PSES 07/2000 0673 NW
Award  Date:
23 October 2000
Case Number: PSES 07/2000 0673 NW
Province: North West
Applicant: SAOU obo ITS MEMBERS
Respondent: Department of Education
Issue: Unfair Dismissal - Constructive Dismissal
Award Date: 23 October 2000

CASE NUMBER : PSES 07/2000 0673 NW

In the arbitration between:






The present matter concerned a dispute between the Suid-Afrikaanse Onderwysunie (“SAOU”) and the Department of Education: North West Province (“the Employer”). The SAOU was acting at al material times on behalf of its 17 members. The SAOU was represented during the proceedings by Adv Prinsloo and the Employer was represented by Mr P N Mokotedi. I wish to express my gratitude to the representatives of the respective parties for the able and competent manner in which this particular dispute was dealt with. Their approach and attitude facilitated my task in what culminated to be rather serious and important issues to be determined.


2.1 It was agreed between the parties that the bundle of documents presented to me at the arbitration would constitute the evidence. As I understood the agreement, it was further agreed that insofar as the status of the documents were concerned, save where specific objections were lodged to the admissibility of the documents, all the documents that were included in the bundle were what they were purported to be. It was further agreed that the parties would not require oral evidence.

2.2 On 16 March 2000, the SAOU acting on behalf of its members communicated the following letter to the Education Labour Relations Council :


Herewith the Union declares a dispute on behalf of 14 members who applied for leave on 24 August 1999, and from whose salaries were deducted a day’s pay for leave without pay. The names of the affected members are included in the document accompanying this dispute.

The dispute emanates from NWDE’s failure or refusal to consider in a fair manner leave applications of the SAOU (North West) members, or to acknowledge the discretion of NWDE officials to grant leave in cases where the discretionary competence lies in the hands of such officials. The Union therefore declares the dispute in terms of the dispute resolution mechanisms of council as contemplated in ELRC Resolution 7 of 1997, and more specifically the following paragraphs of the said Resolution:

1. Paragraph 1.2 (b), namely the application of collective agreement as contemplated in Section 24(2) of the LRA; and/or

2. Paragraph 1.2(d), namely the unilateral change to terms and conditions of employment as contemplated in Section 64(4) of the LRA; and/or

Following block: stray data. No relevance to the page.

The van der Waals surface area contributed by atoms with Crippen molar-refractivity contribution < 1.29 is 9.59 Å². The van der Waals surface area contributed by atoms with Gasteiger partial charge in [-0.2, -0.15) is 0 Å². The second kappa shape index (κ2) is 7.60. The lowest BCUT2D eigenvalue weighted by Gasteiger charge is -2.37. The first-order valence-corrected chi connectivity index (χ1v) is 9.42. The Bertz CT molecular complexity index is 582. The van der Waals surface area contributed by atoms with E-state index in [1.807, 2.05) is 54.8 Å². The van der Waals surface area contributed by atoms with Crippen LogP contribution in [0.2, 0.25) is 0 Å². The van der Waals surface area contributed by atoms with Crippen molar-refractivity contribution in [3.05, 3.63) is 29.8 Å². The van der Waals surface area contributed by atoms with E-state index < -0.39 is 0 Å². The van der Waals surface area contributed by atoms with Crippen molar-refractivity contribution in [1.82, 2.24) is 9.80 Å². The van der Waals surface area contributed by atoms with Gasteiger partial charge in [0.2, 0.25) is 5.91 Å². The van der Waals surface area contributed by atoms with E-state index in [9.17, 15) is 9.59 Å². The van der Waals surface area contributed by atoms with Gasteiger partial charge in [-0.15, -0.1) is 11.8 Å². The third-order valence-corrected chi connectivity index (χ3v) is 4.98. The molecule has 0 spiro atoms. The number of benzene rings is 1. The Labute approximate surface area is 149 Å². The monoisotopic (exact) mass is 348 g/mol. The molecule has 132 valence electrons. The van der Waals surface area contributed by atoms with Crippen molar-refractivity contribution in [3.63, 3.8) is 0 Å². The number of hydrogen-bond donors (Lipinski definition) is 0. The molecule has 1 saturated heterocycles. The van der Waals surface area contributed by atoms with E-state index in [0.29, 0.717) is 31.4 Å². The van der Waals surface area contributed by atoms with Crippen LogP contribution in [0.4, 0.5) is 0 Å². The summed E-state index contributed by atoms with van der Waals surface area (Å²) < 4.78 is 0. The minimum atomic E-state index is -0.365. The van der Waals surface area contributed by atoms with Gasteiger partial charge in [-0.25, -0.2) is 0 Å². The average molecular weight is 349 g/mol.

3. Paragraph 1.2 (h), namely unfair labour practices, as contemplated in schedule 7, items 2 (1) of the LRA”

2.3 The matter was referred to conciliation. All attempts to resolve this matter through the conciliatory mechanisms proved unsuccessful. The matter was thereafter referred to arbitration.

2.4 In terms of the material that purported to be the evidence before me, the facts are largely common cause. The respective representatives of the parties hereto, conceded to this fact. The facts can be summarised as follows :
2.4.1 The parties hereto were engaged in negotiations and consultations around issues which included mutual interest issues.

2.4.2 The parties were unable to resolve their disputes through the conciliatory mechanisms that were in place.

2.4.3 As a result, a certificate was issued.

2.4.4 The SAOU on behalf of its members informed the Employer of its intention to engage in a protected strike.

2.4.5 In consequence of the process set out hereinbefore, the SAOU informed the employer that its members would be engaging in protected industrial action on 24 August 1999.

2.4.6 However, the members were not particularly comfortable in engaging in industrial action, albeit that the industrial action was protected. The individual members of the SAOU sought the advice of the Union, and the advice forthcoming was as follows :

“Lede van SAOU: doen aansoek vir DPS - verlof ten einde ‘n spesiale ledevergadering op dieselfde dag by te woon.

Die Minister vir die Staatsdiens en Administrasie het aangedui dat werknemers van die Staat wat deelneem aan stakings blootgestel is aan die “no work no pay” beginsels”.

2.5 Pursuant to the advice received by the individual members, they completed the teachers application for leave form, and the nature of leave applied for was generally framed as “DPS: SAOU vergaderings, UPM - participation in Union activities.”

2.6 The number of days for which leave was applied was 1 day and that was 24 August 1999.

2.7 In all of the applications, the principal at the respective schools consented to the applications.
2.8 After a few months, the employer commenced deducting one day’s salary from the members who were absent on 24 August 1999.

2.9 The issue in this matter is essentially whether the employer was correct in having deducted the one day’s salary in the circumstances of the present case. An additional issue was whether the employer was obliged to consult with the members or its Union in having made such deductions.

2.10 It is trite that the provisions of the Labour Relations Act 66 of 1995 as amended (“the Act”) must be read in a constitutional context. Provisions in this respect are clear.

Business South Africa v Congress of South African Trade Unions and Another (1997) 5 BLLR 511 (LAC)
Johnson & Johnson (Pty) Limited v Chemical Workers Industrial Union (1999) 20 ILJ 29 (LAC)